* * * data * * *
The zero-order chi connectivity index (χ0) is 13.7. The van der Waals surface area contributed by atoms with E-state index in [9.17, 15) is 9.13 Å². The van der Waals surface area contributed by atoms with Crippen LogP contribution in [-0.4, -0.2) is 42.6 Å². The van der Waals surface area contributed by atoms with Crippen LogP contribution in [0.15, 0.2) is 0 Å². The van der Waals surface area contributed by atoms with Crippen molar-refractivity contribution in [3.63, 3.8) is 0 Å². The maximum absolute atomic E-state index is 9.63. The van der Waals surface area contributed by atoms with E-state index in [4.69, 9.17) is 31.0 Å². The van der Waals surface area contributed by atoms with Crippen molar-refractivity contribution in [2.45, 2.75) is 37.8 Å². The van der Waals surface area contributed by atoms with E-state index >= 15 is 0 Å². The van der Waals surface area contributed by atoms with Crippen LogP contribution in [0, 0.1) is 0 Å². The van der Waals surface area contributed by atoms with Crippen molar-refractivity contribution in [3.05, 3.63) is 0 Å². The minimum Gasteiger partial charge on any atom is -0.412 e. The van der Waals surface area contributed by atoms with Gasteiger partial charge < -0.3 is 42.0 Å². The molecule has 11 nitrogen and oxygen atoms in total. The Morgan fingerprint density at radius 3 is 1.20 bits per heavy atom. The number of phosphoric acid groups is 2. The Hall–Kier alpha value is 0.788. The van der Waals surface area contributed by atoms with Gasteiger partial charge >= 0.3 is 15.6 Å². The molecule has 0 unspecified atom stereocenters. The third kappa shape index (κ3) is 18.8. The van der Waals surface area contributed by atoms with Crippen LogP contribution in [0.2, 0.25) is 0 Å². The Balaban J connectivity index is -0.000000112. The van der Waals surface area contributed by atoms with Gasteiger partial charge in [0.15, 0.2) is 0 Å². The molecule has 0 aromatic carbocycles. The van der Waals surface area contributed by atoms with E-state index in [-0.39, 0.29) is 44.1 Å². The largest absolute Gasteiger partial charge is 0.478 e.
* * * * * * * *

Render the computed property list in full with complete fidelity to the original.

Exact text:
The zero-order chi connectivity index (χ0) is 13.7. The van der Waals surface area contributed by atoms with E-state index in [9.17, 15) is 9.13 Å². The van der Waals surface area contributed by atoms with Crippen LogP contribution in [-0.4, -0.2) is 42.6 Å². The van der Waals surface area contributed by atoms with Crippen LogP contribution in [0.15, 0.2) is 0 Å². The van der Waals surface area contributed by atoms with Crippen molar-refractivity contribution in [3.63, 3.8) is 0 Å². The maximum absolute atomic E-state index is 9.63. The van der Waals surface area contributed by atoms with E-state index in [4.69, 9.17) is 31.0 Å². The van der Waals surface area contributed by atoms with Crippen molar-refractivity contribution in [2.45, 2.75) is 37.8 Å². The van der Waals surface area contributed by atoms with E-state index >= 15 is 0 Å². The van der Waals surface area contributed by atoms with Crippen LogP contribution in [0, 0.1) is 0 Å². The van der Waals surface area contributed by atoms with Crippen molar-refractivity contribution in [3.05, 3.63) is 0 Å². The minimum Gasteiger partial charge on any atom is -0.412 e. The van der Waals surface area contributed by atoms with Gasteiger partial charge < -0.3 is 42.0 Å². The molecule has 11 nitrogen and oxygen atoms in total. The Morgan fingerprint density at radius 3 is 1.20 bits per heavy atom. The number of phosphoric acid groups is 2. The Hall–Kier alpha value is 0.788. The van der Waals surface area contributed by atoms with Gasteiger partial charge >= 0.3 is 15.6 Å². The molecule has 0 unspecified atom stereocenters. The third kappa shape index (κ3) is 18.8. The van der Waals surface area contributed by atoms with Crippen LogP contribution in [0.2, 0.25) is 0 Å². The Balaban J connectivity index is -0.000000112. The van der Waals surface area contributed by atoms with Gasteiger partial charge in [0.15, 0.2) is 0 Å². The molecule has 0 aromatic carbocycles. The van der Waals surface area contributed by atoms with E-state index in [-0.39, 0.29) is 44.1 Å². The largest absolute Gasteiger partial charge is 0.478 e.